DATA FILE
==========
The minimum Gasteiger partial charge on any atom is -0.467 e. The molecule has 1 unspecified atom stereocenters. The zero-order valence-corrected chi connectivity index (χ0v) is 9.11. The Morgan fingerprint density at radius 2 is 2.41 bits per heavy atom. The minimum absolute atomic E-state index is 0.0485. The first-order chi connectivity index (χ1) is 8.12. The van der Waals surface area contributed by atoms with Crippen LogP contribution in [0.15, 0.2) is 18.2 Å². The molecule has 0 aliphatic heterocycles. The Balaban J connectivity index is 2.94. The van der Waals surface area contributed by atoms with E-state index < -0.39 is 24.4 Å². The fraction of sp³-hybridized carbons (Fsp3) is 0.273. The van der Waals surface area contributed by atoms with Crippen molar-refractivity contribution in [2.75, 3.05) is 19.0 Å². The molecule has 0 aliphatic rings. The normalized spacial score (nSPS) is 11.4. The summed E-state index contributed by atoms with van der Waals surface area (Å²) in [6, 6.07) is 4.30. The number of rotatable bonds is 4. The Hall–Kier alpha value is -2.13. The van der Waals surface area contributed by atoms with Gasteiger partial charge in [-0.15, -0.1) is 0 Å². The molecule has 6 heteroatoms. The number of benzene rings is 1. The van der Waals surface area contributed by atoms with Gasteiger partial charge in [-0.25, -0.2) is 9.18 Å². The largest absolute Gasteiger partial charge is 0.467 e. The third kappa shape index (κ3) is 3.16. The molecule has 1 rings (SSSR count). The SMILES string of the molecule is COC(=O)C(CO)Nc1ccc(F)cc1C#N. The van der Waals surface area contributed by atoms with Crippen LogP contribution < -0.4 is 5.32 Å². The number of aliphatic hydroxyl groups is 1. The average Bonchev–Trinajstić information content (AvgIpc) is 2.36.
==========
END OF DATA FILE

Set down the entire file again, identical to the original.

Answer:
The minimum Gasteiger partial charge on any atom is -0.467 e. The molecule has 1 unspecified atom stereocenters. The zero-order valence-corrected chi connectivity index (χ0v) is 9.11. The Morgan fingerprint density at radius 2 is 2.41 bits per heavy atom. The minimum absolute atomic E-state index is 0.0485. The first-order chi connectivity index (χ1) is 8.12. The van der Waals surface area contributed by atoms with Crippen LogP contribution in [0.15, 0.2) is 18.2 Å². The molecule has 0 aliphatic heterocycles. The Balaban J connectivity index is 2.94. The van der Waals surface area contributed by atoms with E-state index < -0.39 is 24.4 Å². The fraction of sp³-hybridized carbons (Fsp3) is 0.273. The van der Waals surface area contributed by atoms with Crippen molar-refractivity contribution in [2.75, 3.05) is 19.0 Å². The molecule has 0 aliphatic rings. The normalized spacial score (nSPS) is 11.4. The summed E-state index contributed by atoms with van der Waals surface area (Å²) in [6, 6.07) is 4.30. The number of rotatable bonds is 4. The Hall–Kier alpha value is -2.13. The van der Waals surface area contributed by atoms with Gasteiger partial charge in [-0.15, -0.1) is 0 Å². The molecule has 6 heteroatoms. The number of benzene rings is 1. The van der Waals surface area contributed by atoms with Gasteiger partial charge in [-0.25, -0.2) is 9.18 Å². The largest absolute Gasteiger partial charge is 0.467 e. The third kappa shape index (κ3) is 3.16. The molecule has 1 rings (SSSR count). The SMILES string of the molecule is COC(=O)C(CO)Nc1ccc(F)cc1C#N. The van der Waals surface area contributed by atoms with Crippen LogP contribution < -0.4 is 5.32 Å². The number of aliphatic hydroxyl groups is 1. The average Bonchev–Trinajstić information content (AvgIpc) is 2.36.